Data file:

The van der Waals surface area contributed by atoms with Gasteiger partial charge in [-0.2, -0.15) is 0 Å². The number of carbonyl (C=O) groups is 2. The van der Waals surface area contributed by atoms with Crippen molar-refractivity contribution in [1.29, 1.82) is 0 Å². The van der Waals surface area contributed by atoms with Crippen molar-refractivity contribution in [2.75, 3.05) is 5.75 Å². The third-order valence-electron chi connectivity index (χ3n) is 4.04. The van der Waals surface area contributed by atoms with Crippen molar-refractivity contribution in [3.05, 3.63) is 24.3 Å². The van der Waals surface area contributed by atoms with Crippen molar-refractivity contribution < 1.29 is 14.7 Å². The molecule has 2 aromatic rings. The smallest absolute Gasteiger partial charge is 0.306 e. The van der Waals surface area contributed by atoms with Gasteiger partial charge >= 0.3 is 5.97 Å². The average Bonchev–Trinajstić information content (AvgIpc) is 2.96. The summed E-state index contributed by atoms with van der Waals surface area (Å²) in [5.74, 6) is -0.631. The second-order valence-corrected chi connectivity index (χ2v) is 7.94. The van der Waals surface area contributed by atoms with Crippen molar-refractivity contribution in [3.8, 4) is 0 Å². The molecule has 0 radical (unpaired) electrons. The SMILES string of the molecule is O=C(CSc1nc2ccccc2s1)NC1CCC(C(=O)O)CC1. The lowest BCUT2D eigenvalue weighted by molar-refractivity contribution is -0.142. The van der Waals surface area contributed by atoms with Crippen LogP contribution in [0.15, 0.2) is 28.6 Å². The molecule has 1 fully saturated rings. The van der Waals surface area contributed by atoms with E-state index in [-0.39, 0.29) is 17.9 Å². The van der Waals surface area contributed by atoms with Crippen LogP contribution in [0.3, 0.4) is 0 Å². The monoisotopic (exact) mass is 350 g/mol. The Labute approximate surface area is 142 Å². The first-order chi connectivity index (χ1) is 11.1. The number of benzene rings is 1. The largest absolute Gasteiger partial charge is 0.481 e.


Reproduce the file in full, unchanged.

The van der Waals surface area contributed by atoms with Gasteiger partial charge in [-0.2, -0.15) is 0 Å². The number of carbonyl (C=O) groups is 2. The van der Waals surface area contributed by atoms with Crippen molar-refractivity contribution in [1.29, 1.82) is 0 Å². The van der Waals surface area contributed by atoms with Crippen molar-refractivity contribution in [2.75, 3.05) is 5.75 Å². The third-order valence-electron chi connectivity index (χ3n) is 4.04. The van der Waals surface area contributed by atoms with Crippen molar-refractivity contribution in [3.05, 3.63) is 24.3 Å². The van der Waals surface area contributed by atoms with Crippen molar-refractivity contribution < 1.29 is 14.7 Å². The molecule has 2 aromatic rings. The smallest absolute Gasteiger partial charge is 0.306 e. The van der Waals surface area contributed by atoms with Gasteiger partial charge >= 0.3 is 5.97 Å². The average Bonchev–Trinajstić information content (AvgIpc) is 2.96. The summed E-state index contributed by atoms with van der Waals surface area (Å²) in [5.74, 6) is -0.631. The second-order valence-corrected chi connectivity index (χ2v) is 7.94. The van der Waals surface area contributed by atoms with Crippen molar-refractivity contribution in [3.8, 4) is 0 Å². The molecule has 0 radical (unpaired) electrons. The SMILES string of the molecule is O=C(CSc1nc2ccccc2s1)NC1CCC(C(=O)O)CC1. The lowest BCUT2D eigenvalue weighted by molar-refractivity contribution is -0.142. The van der Waals surface area contributed by atoms with Crippen LogP contribution in [0.15, 0.2) is 28.6 Å². The molecule has 1 fully saturated rings. The van der Waals surface area contributed by atoms with E-state index in [-0.39, 0.29) is 17.9 Å². The van der Waals surface area contributed by atoms with Crippen LogP contribution in [0.3, 0.4) is 0 Å². The monoisotopic (exact) mass is 350 g/mol. The Labute approximate surface area is 142 Å². The first-order chi connectivity index (χ1) is 11.1. The number of benzene rings is 1. The largest absolute Gasteiger partial charge is 0.481 e.